User research

Learning about users and their needs

When designing a government service, always start by learning about the people who will use it. If you do not understand who they are or what they need from your service, you cannot build the right thing.

Understanding user needs

People and businesses use government services to help them get something done (for example, register to vote, check if a vehicle is taxed or pay a VAT bill).

‘User needs’ are the needs that a user has of a service, and which that service must satisfy for the user to get the right outcome for them.

Services designed around users and their needs:

  • are more likely to be used
  • help more people get the right outcome for them - and so achieve their policy intent
  • cost less to operate by reducing time and money spent on resolving problems

Researching users and their needs

You must keep researching throughout each development phase to make sure your service continues to meet user needs.

When to research

In the discovery phase, you should find out:

  • who your likely users are and what they’re trying to do
  • how they currently do it (for example, what services or channels they use)
  • the problems or frustrations they experience
  • what users need from your service to achieve their goal

In the alpha, beta and live phases, you should:

  • improve your understanding of your users and their needs
  • test design ideas and new features with likely users
  • assess users’ experience of your service, to make sure it meets their needs

How to research

You can learn about users and their needs by:

  • reviewing existing evidence (for example, analytics, search logs, call centre data, previous research reports, data from Citizens Advice etc)
  • interviewing and observing actual or likely users
  • talking to people inside and outside your organisation who work with actual or likely users (for example, caseworkers, call centre agents and charity workers)

Treat any opinions or suggestions that do not come from users as assumptions that have to be proven by doing research.

Who to research with

You must understand the needs of all kinds of users, not just ‘typical’ users. You also have to consider the needs of people who provide the service or support other users (for example, caseworkers, call centre agents, inspectors, lawyers and charity workers).

When researching, focus on users who have problems using existing services or getting the right outcome for them. This will help you create a simpler, clearer, faster service that more people can use.

Writing user needs

Once you have a good understanding of your users’ needs, you should write them down and add them to your descriptions of users.

User needs are usually written in the format:

I need/want/expect to… [what does the user want to do?]

So that… [why does the user want to do this?]

If it’s helpful, you can add:

As a… [which type of user has this need?]

When… [what triggers the user’s need?]

Because… [is the user constrained by any circumstances?]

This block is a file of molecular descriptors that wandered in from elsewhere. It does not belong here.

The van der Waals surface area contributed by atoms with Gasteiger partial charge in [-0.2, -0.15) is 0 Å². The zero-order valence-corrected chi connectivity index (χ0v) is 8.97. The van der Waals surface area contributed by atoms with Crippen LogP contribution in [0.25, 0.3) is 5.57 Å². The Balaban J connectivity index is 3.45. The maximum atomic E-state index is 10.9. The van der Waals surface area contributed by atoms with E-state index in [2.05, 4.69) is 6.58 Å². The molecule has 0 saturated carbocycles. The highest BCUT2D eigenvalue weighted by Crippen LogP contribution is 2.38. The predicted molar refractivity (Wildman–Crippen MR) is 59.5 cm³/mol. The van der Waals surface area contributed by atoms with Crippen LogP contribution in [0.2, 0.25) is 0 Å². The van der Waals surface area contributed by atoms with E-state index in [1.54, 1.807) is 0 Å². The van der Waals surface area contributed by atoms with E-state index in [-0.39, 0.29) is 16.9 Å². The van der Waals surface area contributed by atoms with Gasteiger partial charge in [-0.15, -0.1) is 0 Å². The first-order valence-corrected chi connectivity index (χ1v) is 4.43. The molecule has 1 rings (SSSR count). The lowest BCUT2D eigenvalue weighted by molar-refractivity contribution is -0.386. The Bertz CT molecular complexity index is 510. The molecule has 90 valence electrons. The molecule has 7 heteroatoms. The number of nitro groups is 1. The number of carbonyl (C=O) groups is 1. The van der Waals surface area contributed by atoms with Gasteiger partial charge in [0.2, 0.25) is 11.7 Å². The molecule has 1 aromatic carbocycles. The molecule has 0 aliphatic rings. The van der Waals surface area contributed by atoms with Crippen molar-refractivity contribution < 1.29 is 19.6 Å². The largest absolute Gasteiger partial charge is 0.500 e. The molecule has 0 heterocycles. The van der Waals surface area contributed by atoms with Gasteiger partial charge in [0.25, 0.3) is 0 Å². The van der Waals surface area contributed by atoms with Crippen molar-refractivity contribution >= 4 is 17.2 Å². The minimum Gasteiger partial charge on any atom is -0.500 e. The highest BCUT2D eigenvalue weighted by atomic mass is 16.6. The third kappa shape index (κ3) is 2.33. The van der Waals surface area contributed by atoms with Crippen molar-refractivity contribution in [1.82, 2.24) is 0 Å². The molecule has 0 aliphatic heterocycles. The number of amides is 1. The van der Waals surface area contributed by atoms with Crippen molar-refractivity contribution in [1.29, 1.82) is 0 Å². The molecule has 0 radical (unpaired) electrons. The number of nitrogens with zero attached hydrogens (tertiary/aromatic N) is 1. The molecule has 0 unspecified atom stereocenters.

As a [British person]

I need [to provide proof of my identity and visa permissions to border control]

So that [I can travel abroad and prove my identity]

Write user needs from a personal perspective using words that users would recognise and use themselves.

Focus on what’s most important for your users so you do not create an unmanageable list of user needs.

Validating user needs

Good user needs should:

  • sound like something a real user might say
  • be based on evidence from user research, not assumptions
  • focus on the user’s problem rather than possible solutions (for example, needing a reminder rather than needing an email or letter)

As you progress through the development phases, use what you learn to continually validate and refine your user needs.

Share your user needs

Once you’ve learned about your users and their needs, you should share what you know with anyone who’s interested in your service, including colleagues, stakeholders, users and the public.

Present what you’ve learned in a way that’s easy for others to understand and share. For example:

  • experience maps that show how users interact with existing or future services and the needs they have at each stage (register, apply, interview etc)
  • user profiles or personas that describe groups of users with similar behaviour and needs (new parent, caseworker, small business etc)

The more you share, the more others will understand about your users and what they need from your service. They’ll also ask questions, spot gaps and comment on what you’re doing - all of which will help you design a better service.

Linking user needs to user stories

User needs tend to be high-level, broad in scope and stable over time.

As you design your service, you’ll use them to write user stories. These describe the specific features and content you need to create for your service to meet your users’ needs.

User stories are normally written in a more constrained format than user needs and include additional information like acceptance criteria, level of complexity and dependencies. Teams use them to organise work into manageable chunks that create tangible value.

When writing a user story, you should keep track of the user needs it relates to. This traceability allows you to track related activities and determine how well you’re meeting a particular user need.

You may find the following guides useful:

You might also want to read this blog post about understanding the needs of service data users.

Last update:

Guidance first published